Rise of paranormal romance

Screen Shot 2013-11-20 at 8.59.46 AMBy Jennifer Gomez | Staff writer

TL02_breakingdawn_gl_4may11_PR_426x639The Twilight books have sold over 116 million copies worldwide and have spawned a $3 billion movie franchise. How could such a critical failure make so much money? The answer is novelists and filmmakers know their audience.

Young adult paranormal romance novels have a fairly simple formula, an easy to read book involving love and mythical beings. The main character — almost always a female — falls for a handsome magical creature (usually perfect in every way) or finds out that she herself is the special or “chosen one”.

The heroine or hero is typically underdeveloped, being more of a vessel for the reader to go into than an actual character. They identify themselves as Plain Janes, while everyone around them sees them as extraordinary. It’s great wish fulfillment for young girls.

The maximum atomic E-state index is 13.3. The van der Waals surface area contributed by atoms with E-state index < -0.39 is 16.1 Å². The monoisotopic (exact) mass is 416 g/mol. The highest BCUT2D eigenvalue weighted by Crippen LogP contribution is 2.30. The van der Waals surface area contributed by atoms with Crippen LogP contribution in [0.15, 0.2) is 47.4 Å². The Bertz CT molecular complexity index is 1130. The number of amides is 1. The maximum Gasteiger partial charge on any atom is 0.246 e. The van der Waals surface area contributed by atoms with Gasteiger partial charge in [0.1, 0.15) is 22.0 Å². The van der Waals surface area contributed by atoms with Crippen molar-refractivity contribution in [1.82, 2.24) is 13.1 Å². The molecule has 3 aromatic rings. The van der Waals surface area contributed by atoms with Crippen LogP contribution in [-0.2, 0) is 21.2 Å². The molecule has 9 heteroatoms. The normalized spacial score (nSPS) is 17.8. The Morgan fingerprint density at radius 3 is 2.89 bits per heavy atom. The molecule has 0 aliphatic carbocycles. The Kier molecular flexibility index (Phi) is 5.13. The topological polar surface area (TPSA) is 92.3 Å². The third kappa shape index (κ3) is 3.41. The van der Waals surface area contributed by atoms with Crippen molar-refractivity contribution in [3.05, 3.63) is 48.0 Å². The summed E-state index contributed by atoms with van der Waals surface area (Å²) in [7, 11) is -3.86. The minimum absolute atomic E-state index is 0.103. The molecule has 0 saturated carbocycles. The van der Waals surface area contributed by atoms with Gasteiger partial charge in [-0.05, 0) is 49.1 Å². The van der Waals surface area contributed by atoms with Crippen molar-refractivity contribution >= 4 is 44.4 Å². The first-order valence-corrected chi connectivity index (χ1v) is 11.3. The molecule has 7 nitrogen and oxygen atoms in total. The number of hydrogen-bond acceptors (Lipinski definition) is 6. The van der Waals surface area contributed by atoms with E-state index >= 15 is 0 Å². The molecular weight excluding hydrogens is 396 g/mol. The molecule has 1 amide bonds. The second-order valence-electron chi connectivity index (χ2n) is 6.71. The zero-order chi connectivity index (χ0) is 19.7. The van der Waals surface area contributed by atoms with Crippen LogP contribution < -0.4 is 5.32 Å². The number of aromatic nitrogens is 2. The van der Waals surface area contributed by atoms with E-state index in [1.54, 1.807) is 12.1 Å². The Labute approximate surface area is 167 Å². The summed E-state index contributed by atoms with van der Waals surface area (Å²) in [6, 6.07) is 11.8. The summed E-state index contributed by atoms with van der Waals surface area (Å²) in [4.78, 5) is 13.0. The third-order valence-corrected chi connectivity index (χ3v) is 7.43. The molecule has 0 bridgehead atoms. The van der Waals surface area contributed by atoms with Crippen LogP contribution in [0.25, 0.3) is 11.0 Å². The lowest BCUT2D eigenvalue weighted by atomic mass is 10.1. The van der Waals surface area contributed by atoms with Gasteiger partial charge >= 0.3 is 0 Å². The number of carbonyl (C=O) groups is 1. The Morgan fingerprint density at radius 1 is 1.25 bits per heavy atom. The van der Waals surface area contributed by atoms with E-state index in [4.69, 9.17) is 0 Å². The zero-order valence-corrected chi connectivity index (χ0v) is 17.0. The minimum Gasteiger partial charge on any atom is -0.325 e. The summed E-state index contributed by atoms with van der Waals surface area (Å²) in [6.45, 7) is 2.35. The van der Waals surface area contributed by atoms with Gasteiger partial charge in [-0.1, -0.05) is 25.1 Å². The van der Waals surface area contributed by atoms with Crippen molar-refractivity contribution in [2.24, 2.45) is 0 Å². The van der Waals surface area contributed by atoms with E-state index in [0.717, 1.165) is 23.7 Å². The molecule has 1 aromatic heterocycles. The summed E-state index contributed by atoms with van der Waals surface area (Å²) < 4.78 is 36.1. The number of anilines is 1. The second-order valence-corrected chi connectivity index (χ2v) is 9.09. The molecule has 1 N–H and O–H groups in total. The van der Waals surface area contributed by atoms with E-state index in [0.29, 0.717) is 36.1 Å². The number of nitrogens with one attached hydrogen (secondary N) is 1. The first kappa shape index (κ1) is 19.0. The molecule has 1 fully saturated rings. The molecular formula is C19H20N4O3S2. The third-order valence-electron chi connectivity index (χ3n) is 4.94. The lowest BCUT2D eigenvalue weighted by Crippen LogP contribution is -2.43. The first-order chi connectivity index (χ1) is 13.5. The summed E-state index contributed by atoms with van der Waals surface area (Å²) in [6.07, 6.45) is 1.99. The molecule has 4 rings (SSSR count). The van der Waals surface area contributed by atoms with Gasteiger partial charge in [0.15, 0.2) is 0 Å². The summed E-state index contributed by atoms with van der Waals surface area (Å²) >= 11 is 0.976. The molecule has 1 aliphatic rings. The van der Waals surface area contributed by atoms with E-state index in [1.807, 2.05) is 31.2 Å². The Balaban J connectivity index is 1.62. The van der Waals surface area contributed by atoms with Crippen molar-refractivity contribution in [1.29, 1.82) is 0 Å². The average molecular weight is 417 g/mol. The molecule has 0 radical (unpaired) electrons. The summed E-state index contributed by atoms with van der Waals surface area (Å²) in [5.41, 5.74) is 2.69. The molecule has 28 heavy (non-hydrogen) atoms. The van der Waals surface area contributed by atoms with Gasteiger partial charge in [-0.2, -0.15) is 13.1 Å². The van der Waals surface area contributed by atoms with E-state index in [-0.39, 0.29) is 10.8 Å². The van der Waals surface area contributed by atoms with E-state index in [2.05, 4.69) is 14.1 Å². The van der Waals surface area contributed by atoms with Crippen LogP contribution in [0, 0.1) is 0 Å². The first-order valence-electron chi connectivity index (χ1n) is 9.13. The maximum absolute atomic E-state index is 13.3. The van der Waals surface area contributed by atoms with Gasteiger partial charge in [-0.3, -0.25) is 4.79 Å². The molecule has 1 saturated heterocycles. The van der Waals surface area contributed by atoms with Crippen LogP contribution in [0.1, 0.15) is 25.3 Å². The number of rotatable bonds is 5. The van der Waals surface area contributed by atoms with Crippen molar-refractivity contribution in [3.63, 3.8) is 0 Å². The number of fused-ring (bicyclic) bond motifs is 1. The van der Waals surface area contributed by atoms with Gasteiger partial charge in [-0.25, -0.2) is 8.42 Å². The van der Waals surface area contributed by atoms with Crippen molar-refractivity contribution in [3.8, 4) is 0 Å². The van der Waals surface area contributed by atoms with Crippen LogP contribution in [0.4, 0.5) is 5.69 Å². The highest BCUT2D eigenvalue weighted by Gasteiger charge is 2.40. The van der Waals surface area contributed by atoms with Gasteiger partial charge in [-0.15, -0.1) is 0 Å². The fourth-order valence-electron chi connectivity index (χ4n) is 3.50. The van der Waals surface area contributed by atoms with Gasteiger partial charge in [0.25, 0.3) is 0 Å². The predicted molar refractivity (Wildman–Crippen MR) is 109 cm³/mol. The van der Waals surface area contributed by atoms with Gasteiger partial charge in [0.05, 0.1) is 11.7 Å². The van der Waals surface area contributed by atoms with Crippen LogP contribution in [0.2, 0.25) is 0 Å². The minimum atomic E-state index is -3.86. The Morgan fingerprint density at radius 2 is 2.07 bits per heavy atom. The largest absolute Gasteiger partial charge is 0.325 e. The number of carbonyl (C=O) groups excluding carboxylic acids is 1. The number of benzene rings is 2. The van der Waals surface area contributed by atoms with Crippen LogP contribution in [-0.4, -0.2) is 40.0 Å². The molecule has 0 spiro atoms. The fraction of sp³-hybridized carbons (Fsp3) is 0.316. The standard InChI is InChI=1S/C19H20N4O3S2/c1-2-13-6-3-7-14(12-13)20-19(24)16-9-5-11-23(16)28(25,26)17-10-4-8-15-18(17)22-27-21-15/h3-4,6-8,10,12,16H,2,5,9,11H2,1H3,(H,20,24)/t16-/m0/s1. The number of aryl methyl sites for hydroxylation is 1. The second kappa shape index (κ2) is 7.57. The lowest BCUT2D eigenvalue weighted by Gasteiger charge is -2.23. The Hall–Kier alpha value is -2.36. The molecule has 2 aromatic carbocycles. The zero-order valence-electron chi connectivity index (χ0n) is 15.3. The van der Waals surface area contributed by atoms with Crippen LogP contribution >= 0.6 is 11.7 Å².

Since the massive success of Twilight, this formula has been redone over and over and OVER again. Barnes & Noble has even made a whole new section dedicated to these books. The more popular ones are guaranteed at least one movie release; Hollywood loves to profit from products with an already built- in audience.

Are these paranormal romances good? Not really, but they are not necessarily a bad thing either. More people — especially teens — reading is never a bad thing and it’s no secret there is a serious lack of female leads in films. If this is a way to get more girls in leading roles then so be it.